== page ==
CARROLLTON, TX—February’s renewal rate among apartment tenants was the highest nationally in 10-years, MPF Research says. The increasing renewal rate, with 55.1% of renters choosing to re-up last month, comes even as rents continue increasing and more new product becomes available.
Tenants who chose to renew their expiring leases in February saw an average rent increase of 5%, according to MPF, which analyzed lease transaction data from parent company RealPage Inc. “We continue to see no evidence of affordability concerns among renters of market-rate, professionally managed apartments,” says Jay Parsons, VP of MPF Research. “Renters are increasingly choosing to renew their leases and are paying a premium to do so.”
February’s rent increase for renewing tenants was in keeping with what the apartment sector has seen for much of the past year. Renewed leases have come with rent increases of 5.0% to 5.5% in seven of the past eight months, the one exception being December of last year.
Longer term, February’s renewal rate is part of a trend in which more than 50% of renters with expiring leases have renewed in each of the past 26 months. Prior to 2010, renewal rates typically hovered in the mid to upper 40s. Over the past 26 months, the average rent increase for a lease renewal was 4.7%, marginally higher than a decade ago.
Among the top 10 markets, the highest renewal rate was 65.5% for Northern New Jersey, while the highest rent increase for lease renewals was in the Boston metro area at 5.4%. Renewal rates have tended to be higher in the Northeast and Midwest, with nine of the top 10 markets in one of these regions.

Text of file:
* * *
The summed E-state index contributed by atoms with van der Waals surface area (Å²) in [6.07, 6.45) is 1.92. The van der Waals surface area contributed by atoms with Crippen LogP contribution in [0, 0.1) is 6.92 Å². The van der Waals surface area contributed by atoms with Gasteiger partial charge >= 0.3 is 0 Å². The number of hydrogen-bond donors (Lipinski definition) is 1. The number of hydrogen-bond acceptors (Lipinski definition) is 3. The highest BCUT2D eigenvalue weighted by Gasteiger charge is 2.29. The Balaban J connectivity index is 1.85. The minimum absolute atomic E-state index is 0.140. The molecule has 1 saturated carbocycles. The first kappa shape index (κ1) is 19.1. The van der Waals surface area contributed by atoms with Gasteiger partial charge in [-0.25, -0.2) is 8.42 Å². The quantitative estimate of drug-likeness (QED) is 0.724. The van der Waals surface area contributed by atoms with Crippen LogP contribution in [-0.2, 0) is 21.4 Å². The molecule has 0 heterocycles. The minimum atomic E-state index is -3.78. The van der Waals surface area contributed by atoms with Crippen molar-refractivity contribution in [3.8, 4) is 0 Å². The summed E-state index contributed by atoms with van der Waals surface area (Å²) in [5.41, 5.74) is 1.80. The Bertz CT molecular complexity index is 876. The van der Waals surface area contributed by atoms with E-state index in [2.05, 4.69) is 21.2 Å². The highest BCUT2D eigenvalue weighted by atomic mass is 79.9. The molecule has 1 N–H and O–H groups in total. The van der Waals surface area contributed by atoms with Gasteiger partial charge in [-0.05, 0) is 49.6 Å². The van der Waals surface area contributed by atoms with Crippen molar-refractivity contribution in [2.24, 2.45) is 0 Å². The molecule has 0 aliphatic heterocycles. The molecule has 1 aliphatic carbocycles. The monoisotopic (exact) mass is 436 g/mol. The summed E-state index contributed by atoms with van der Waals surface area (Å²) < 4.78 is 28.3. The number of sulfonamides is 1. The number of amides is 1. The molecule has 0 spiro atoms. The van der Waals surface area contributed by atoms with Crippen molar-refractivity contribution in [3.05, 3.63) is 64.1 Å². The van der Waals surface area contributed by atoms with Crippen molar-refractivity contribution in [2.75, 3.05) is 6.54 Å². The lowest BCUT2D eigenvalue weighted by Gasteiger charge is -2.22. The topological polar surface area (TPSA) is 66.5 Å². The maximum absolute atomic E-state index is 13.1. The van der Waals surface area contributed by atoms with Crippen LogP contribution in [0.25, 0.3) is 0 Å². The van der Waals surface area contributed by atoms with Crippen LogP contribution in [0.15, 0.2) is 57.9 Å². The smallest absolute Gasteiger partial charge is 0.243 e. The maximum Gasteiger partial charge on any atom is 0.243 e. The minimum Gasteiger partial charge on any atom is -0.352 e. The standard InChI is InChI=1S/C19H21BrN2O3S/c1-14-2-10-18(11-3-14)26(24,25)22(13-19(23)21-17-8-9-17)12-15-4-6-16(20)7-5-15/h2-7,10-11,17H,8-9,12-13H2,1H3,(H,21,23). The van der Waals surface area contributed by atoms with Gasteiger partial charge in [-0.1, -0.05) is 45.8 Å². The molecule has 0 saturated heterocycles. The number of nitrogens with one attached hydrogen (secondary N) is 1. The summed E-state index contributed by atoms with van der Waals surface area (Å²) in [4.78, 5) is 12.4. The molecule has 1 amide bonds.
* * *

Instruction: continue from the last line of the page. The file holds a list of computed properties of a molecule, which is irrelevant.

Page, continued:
“The South and West regions tend to benefit from stronger job growth and in-migration of young adults,” Parsons says. “Younger population plus more job growth tends to equal more mobility, which in turn means higher turnover or lower retention.” At the bottom of MPF’s roster was San Antonio, where just 43.8% of renters chose to renew their leases in February.
A separate MPF Research study has concluded that the average household in a conventional apartment unit spends between 20% and 25% of income on rent. The study shows that very few low-income households live in conventional apartments. MPF’s dataset on retention rates and rent growth also excludes designated low-income housing.
In its 2015 study, the Joint Center for Housing Studies at Harvard University, estimated that for every 100 very low-income renters in the US, only 58 affordable units are available. “The problem isn’t rent growth in market-rate apartments,” says Parsons. “The problem is the lack of income-restricted rental units for households that couldn’t afford a market-rate apartment even prior to the recent run-up in rents.”
MPF notes that although US apartment construction is at three-decade highs, most of the new units come in at the luxury, high-rent end of the spectrum. Accordingly, even for the bulk of the households in market-rate apartments, it’s far cheaper to pay a 5.2% renewal rent hike than to move into a newly built property.